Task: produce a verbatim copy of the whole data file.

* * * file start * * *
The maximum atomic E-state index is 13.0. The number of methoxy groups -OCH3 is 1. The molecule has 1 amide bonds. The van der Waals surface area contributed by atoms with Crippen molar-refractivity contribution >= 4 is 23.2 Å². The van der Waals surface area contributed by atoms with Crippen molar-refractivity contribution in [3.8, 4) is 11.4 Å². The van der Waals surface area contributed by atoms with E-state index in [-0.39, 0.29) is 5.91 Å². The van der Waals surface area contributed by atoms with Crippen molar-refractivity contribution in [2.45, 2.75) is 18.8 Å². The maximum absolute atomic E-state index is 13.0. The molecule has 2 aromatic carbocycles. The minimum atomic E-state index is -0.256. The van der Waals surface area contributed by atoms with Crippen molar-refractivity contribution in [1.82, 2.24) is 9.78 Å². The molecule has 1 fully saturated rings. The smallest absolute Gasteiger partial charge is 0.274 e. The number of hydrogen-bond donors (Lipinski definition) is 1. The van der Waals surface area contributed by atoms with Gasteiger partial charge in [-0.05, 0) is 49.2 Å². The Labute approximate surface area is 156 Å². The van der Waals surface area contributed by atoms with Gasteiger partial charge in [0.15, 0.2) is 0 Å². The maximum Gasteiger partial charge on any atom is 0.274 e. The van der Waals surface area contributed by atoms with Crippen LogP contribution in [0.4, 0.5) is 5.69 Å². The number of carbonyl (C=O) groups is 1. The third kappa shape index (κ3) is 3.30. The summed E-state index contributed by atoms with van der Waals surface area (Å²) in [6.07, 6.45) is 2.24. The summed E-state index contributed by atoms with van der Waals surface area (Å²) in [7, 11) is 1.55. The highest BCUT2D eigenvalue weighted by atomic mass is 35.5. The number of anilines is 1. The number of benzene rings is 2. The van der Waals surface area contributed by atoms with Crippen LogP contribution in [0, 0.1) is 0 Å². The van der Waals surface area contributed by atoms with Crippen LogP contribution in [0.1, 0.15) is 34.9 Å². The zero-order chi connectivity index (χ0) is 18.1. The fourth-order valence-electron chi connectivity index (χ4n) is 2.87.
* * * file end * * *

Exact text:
The maximum atomic E-state index is 13.0. The number of methoxy groups -OCH3 is 1. The molecule has 1 amide bonds. The van der Waals surface area contributed by atoms with Crippen molar-refractivity contribution >= 4 is 23.2 Å². The van der Waals surface area contributed by atoms with Crippen molar-refractivity contribution in [3.8, 4) is 11.4 Å². The van der Waals surface area contributed by atoms with E-state index in [-0.39, 0.29) is 5.91 Å². The van der Waals surface area contributed by atoms with Crippen molar-refractivity contribution in [2.45, 2.75) is 18.8 Å². The maximum absolute atomic E-state index is 13.0. The molecule has 2 aromatic carbocycles. The minimum atomic E-state index is -0.256. The van der Waals surface area contributed by atoms with Crippen molar-refractivity contribution in [1.82, 2.24) is 9.78 Å². The molecule has 1 fully saturated rings. The smallest absolute Gasteiger partial charge is 0.274 e. The number of hydrogen-bond donors (Lipinski definition) is 1. The van der Waals surface area contributed by atoms with Gasteiger partial charge in [-0.05, 0) is 49.2 Å². The Labute approximate surface area is 156 Å². The van der Waals surface area contributed by atoms with Gasteiger partial charge in [0.15, 0.2) is 0 Å². The maximum Gasteiger partial charge on any atom is 0.274 e. The van der Waals surface area contributed by atoms with Crippen LogP contribution in [0.4, 0.5) is 5.69 Å². The number of carbonyl (C=O) groups is 1. The third kappa shape index (κ3) is 3.30. The summed E-state index contributed by atoms with van der Waals surface area (Å²) in [6.07, 6.45) is 2.24. The summed E-state index contributed by atoms with van der Waals surface area (Å²) in [7, 11) is 1.55. The highest BCUT2D eigenvalue weighted by atomic mass is 35.5. The number of anilines is 1. The number of benzene rings is 2. The van der Waals surface area contributed by atoms with Crippen LogP contribution in [0, 0.1) is 0 Å². The van der Waals surface area contributed by atoms with Crippen LogP contribution in [0.1, 0.15) is 34.9 Å². The zero-order chi connectivity index (χ0) is 18.1. The fourth-order valence-electron chi connectivity index (χ4n) is 2.87.